The next morning was Sunday, and Sunday brunch is a treat. When Stan and I were married, Sunday brunch was the one luxury we allowed ourselves. We made a big deal of baking different kinds of rolls, cooking omelets and tryng different kinds of sausages and other meats. Every now and then, we even had champagne. After the divorce, there were no special days, and I used Sunday mornings to catch up on my office reading.
When my mom and dad moved in, I rekindled the tradition. It wasn’t quite the same. My parents woke up at 5 AM everyday, a rhythm established in their plantation days. They ate leftovers with coffee and puttered around the house until I woke up.
Sundays were no exception. They assured me that they didn’t mind brunch, since they were ready to eat another meal by 11:00 anyway.
On that Sunday, mom was in the kitchen making another pot of coffee for our “second breakfast,” as she called it. I was thinking of making blueberry waffles, maybe some sausage and poached eggs
“Morning, mom. How are you this morning?” I kissed her cheek.
“Fine, Trina. Dad told me you were upset about last night. That’s why I didn’t wake you when I got home. Don’t get mad so much. You want some juice?”
“Mom, why do you babysit? You’ve babysat for almost every house on the entire block. It’s embarrassing. The neighbors must think you’re doing it for money. This is so crazy. In this neighborhood, babysitting is for high school girls so that they can earn makeup money.”
Mom looked hurt. I must have gone too far. “I’m sorry, mom. I just hate to see you get used this way. Those people should know better. They wouldn’t let this happen to their own mothers. They must think they can get away with it just because you’re Filipino.”
After a brief silence, she said, “You’re Filipino, too, Trina.”
More silence. Then only the sound of spoons in our coffee mugs.
“Where’s dad?” I asked, trying to change the subject.
“He said he was going to Dr. Allbright’s house. He’ll be right back.”
“What’s he doing?”
No answer. She must have still been hurt, maybe angry.
“Mom,” I persisted, “what’s dad doing there?”
She relented. “He said not to tell you. You’ll get mad again.”
“Wait a minute. Did he go there to work on Allbright’s yard? He’s helping that old codger cut some branches off that stupid tree, isn’t he? That guy is a retired doctor, mom. He has a Mercedes! He can afford a weekly yard crew, for heaven’s sake!”
My mother kept stirring her coffee and avoided looking at me. I stomped to the door. I think I had it in mind to confront this situation. As I slipped into my Birkenstocks, my father walked in.
“Hi, Trina. I was just out taking a walk,” he said cheerily.
I could barely control my temper. “Dad, did you help Allbright trim his tree?” I bore into him, daring him to lie. “You did, didn’t you? You climbed that rickety old ladder and cut some branches. You could’ve gotten hurt. And what did you do with that machete? Hide it in the garage? Why couldn’t you just say no?” As I ranted, mom quietly entered the living room and watched us.
Dad replied sternly, “Trina, Dr. Allbright needed help. He’s an old man. It wasn’t too hard. I know what I’m doing. I enjoy this kind of stuff. I don’t mind helping.”
“And what would he have done if you got hurt? Would he have treated you? Or would that be beneath him?”
Dad looked at me confused. “What are you talking about?”
I suddenly became very tired. Tired of seeing my parents feeling so defensive with me. Tired of being a bitch with them. We’ve had these discussions so many times since they moved in.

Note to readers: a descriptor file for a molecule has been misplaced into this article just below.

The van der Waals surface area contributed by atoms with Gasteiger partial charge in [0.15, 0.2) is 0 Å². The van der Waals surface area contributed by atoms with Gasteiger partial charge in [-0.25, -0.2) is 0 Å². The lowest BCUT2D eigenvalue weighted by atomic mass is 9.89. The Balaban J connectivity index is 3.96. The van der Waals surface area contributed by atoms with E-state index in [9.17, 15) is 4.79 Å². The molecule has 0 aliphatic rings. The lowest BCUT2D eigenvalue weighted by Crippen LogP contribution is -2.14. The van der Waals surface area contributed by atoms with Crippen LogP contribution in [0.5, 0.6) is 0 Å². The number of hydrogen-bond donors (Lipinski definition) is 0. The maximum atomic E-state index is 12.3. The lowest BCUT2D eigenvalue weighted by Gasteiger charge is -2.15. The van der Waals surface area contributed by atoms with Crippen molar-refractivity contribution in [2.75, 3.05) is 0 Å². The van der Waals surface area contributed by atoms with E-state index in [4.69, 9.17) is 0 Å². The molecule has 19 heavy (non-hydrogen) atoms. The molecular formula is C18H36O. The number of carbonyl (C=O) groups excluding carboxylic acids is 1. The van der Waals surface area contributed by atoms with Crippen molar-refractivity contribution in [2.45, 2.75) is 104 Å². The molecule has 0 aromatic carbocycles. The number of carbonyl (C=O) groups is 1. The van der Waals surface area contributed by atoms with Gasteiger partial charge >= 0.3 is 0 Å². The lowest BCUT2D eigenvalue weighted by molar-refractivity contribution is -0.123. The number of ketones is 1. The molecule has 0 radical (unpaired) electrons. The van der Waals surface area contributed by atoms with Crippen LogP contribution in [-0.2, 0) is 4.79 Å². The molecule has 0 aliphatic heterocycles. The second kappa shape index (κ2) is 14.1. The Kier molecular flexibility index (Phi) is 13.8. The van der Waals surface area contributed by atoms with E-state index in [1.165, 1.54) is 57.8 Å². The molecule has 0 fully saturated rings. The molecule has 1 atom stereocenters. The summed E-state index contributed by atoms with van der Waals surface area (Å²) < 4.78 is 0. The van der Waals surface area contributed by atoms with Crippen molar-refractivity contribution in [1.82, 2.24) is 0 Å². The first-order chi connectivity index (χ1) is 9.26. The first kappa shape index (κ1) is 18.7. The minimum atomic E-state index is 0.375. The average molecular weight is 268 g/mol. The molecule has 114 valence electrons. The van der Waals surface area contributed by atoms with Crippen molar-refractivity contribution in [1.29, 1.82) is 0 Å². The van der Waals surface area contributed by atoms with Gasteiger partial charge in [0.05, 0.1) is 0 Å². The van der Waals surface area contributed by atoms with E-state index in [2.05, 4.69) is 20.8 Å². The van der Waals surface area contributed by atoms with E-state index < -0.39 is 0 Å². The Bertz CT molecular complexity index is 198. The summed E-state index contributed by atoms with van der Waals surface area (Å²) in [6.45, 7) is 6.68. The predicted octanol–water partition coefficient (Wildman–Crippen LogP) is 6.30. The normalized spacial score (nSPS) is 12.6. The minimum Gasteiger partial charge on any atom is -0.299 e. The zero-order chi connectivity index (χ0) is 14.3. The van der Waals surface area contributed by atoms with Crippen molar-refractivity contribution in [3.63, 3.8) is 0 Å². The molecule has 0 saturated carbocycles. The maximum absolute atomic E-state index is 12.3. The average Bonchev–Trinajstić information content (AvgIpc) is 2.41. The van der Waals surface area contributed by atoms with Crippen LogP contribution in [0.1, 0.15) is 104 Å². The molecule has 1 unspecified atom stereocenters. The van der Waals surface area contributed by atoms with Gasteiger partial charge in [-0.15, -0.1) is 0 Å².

I took a deep breath. “I’m sorry. I guess I just get mad when our neighbors take advantage of you and mom.” I gave him a little hug and we all went into the kitchen and proceeded with our cooking.
The next Sunday, I made popovers and eggs. As we sat down at the table, dad said, “Trina, your mom and I want to talk to you.” He and mom looked uneasily at each other.
Mom started. “We want to move to an apartment in town. We want to go back on our own. Your dad and I are still strong. We’ll be okay.”
Dad quickly added, “Don’t get us wrong. We love you very much, Trina. We appreciate everything you do for us. In fact, you do too much. But we fight all the time. You’re always telling us ‘Don’t help him. Don’t talk like that to her.’ You want us to be different. This is who we are. We’re too old to change. We can’t help it. We just want to be ourselves.”
I was indignant at first. “Move? You’ve been living here for three months. What’s wrong with this place? It’s a good neighborhood. Hell, Lanikai is one of the classiest places in Hawaii! Most people don’t even dream about living here!”
Then I felt hurt. Confused. I felt like crying. “I just want you both to be happy. I want you to be treated well. I don’t like seeing you being treated like servants. I worked really hard to buy this house. I finally make the kind of money we need to live in a place like this. I don’t understand it. I don’t know what I’m doing wrong.”
“Trina, listen to me,” my mother said as she patted my hand. “We can’t just retire and do nothing. We’re not the kind of people who go the beach to sit and read books. When we go to the beach, we like to fish and pick limu (seaweed). You don’t see anybody fishing in Lanikai, do you? Dad doesn’t golf. I don’t belong to clubs. We’re working people. If we move back to town, at least we’ll be around our own kind of people. They’ll understand us better.”
I couldn’t look at her. Maybe she was right. “I know we’re different from our neighbors,” mom continued. “They’re not our people. Most of them are haole (white). The ones who aren’t haole are like you – educated, smart. You believe you’re equal and you fit in well. But we’re not equal. We don’t fit in.”
My dad said quietly, “Trina, I know how they look at us. I see it in their eyes. They only respect us because of you. If it weren’t for you, they wouldn’t give us the time of day. I know that. Let us go where we want.”